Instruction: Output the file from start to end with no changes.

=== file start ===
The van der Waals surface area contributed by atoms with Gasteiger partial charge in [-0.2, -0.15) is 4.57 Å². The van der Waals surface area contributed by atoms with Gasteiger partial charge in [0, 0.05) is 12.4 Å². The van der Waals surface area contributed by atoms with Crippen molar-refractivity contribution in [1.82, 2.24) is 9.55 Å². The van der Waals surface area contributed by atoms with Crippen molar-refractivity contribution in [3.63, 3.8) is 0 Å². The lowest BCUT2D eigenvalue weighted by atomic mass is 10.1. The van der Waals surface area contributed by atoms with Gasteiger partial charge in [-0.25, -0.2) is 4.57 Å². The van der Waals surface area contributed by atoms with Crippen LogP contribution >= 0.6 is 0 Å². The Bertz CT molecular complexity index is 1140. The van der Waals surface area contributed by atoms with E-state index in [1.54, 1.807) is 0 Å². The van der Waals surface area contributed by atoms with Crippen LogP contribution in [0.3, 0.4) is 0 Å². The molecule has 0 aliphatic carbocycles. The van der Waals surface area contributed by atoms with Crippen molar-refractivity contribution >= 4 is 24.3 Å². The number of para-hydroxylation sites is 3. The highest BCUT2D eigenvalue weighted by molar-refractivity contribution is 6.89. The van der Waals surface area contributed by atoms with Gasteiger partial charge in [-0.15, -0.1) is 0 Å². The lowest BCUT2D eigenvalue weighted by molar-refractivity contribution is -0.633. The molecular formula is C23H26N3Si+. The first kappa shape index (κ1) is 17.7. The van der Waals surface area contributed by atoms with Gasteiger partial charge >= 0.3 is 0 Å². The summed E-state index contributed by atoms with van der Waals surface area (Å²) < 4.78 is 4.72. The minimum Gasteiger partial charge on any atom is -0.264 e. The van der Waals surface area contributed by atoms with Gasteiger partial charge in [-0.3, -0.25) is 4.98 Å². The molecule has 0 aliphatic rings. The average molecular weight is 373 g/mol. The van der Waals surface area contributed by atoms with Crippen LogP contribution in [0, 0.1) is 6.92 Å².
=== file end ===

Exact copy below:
The van der Waals surface area contributed by atoms with Gasteiger partial charge in [-0.2, -0.15) is 4.57 Å². The van der Waals surface area contributed by atoms with Gasteiger partial charge in [0, 0.05) is 12.4 Å². The van der Waals surface area contributed by atoms with Crippen molar-refractivity contribution in [1.82, 2.24) is 9.55 Å². The van der Waals surface area contributed by atoms with Crippen molar-refractivity contribution in [3.63, 3.8) is 0 Å². The lowest BCUT2D eigenvalue weighted by atomic mass is 10.1. The van der Waals surface area contributed by atoms with Gasteiger partial charge in [-0.25, -0.2) is 4.57 Å². The van der Waals surface area contributed by atoms with Crippen LogP contribution >= 0.6 is 0 Å². The Bertz CT molecular complexity index is 1140. The van der Waals surface area contributed by atoms with E-state index in [1.54, 1.807) is 0 Å². The van der Waals surface area contributed by atoms with Crippen LogP contribution in [0.3, 0.4) is 0 Å². The molecule has 0 aliphatic carbocycles. The van der Waals surface area contributed by atoms with Crippen molar-refractivity contribution >= 4 is 24.3 Å². The number of para-hydroxylation sites is 3. The highest BCUT2D eigenvalue weighted by molar-refractivity contribution is 6.89. The van der Waals surface area contributed by atoms with Gasteiger partial charge in [-0.15, -0.1) is 0 Å². The lowest BCUT2D eigenvalue weighted by molar-refractivity contribution is -0.633. The molecular formula is C23H26N3Si+. The first kappa shape index (κ1) is 17.7. The van der Waals surface area contributed by atoms with Gasteiger partial charge >= 0.3 is 0 Å². The summed E-state index contributed by atoms with van der Waals surface area (Å²) < 4.78 is 4.72. The minimum Gasteiger partial charge on any atom is -0.264 e. The van der Waals surface area contributed by atoms with Gasteiger partial charge in [-0.3, -0.25) is 4.98 Å². The molecule has 0 aliphatic rings. The average molecular weight is 373 g/mol. The van der Waals surface area contributed by atoms with Crippen LogP contribution in [0, 0.1) is 6.92 Å².